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Title: Seawall and revetment stability study, Cape Hatteras Lighthouse, North Carolina
Authors: United States. National Park Service. Southeast Regional Office.
United States. Army. Corps of Engineers. Wilmington District.
Grace, Peter J.
Carver, Robert D.
Keywords: Armor stone
Cape Hatteras, North Carolina
Hydraulic models
Water waves
Ocean waves
Wave pressures
Publisher: Coastal Engineering Research Center (U.S.)
Engineer Research and Development Center (U.S.)
Series/Report no.: Technical report (U.S. Army Engineer Waterways Experiment Station) ; CERC-85-12.
Description: Technical Report
Abstract: A two-dimensional model investigation was conducted to provide input for the design optimization of a seawall-revetment shore protection system proposed for long-term protection of the lighthouse at Cape Hatteras, North Carolina. The specific purposes of this investigation were as follows: (a.) Tests were performed to determine the most severe wave conditions relative to the stability of the seawall and stone revetment within the limits of still-water levels and wave periods that could be expected to occur in the prototype area. These tests led to the development of a storm-surge hydrograph to which the seawall-revetment sections were subjected. The hydrograph included still-water levels of +2.6, +4.3, +6.9, and +8.6 ft mean sea level and wave periods of 6, 8, 10, 12, and 14 sec. The most severe breaking wave heights ranged from 9.0 to 17.0 ft. (b.) Several stone revetment sections were tested under the worst breaking wave conditions to optimize the geometry and stone sizes. Results indicated that the revetment plan characterized by 6.3-ton primary armor stone would be an adequate design. (c.) Pressure tests were conducted to determine the distribution of wave forces on the seawall so that the seawall could be designed to withstand the resultant forces and ensure stability against overturning and sliding. The seawall geometries tested included a vertical wall and two recurved walls. The two recurved seawalls were very similar in design; however, one included a slightly different crown geometry designed to reduce overtopping. Results indicated that the modified recurved seawall (Plan R4S3) was the most suitable design tested in terms of minimizing pressures on the face of the wall and reducing runup and overtopping. NOTE: This file is large. Allow your browser several minutes to download the file.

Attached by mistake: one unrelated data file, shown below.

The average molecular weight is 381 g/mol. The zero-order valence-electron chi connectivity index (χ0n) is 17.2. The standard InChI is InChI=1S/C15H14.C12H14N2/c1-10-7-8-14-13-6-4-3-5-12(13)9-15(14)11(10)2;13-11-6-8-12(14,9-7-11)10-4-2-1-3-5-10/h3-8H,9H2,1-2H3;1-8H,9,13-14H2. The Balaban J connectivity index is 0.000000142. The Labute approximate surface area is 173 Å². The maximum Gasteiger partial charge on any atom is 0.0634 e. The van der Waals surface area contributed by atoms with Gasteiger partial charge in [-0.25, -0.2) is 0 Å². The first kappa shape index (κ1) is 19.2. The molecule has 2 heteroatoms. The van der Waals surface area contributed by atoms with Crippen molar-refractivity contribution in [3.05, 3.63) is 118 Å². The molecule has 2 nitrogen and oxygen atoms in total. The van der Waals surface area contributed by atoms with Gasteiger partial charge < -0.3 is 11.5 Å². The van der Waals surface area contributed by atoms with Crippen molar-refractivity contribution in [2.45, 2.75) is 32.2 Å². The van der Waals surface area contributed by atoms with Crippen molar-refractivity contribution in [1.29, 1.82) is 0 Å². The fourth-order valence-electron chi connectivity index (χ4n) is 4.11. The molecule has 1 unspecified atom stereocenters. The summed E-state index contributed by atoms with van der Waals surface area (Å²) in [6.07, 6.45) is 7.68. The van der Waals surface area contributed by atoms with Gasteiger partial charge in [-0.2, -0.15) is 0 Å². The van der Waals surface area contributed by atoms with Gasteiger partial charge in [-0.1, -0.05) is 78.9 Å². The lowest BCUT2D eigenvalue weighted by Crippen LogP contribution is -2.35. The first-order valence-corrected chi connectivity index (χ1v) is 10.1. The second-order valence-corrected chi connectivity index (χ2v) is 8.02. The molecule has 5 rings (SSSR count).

Rights: Approved for public release; distribution is unlimited.
Appears in Collections:Technical Report

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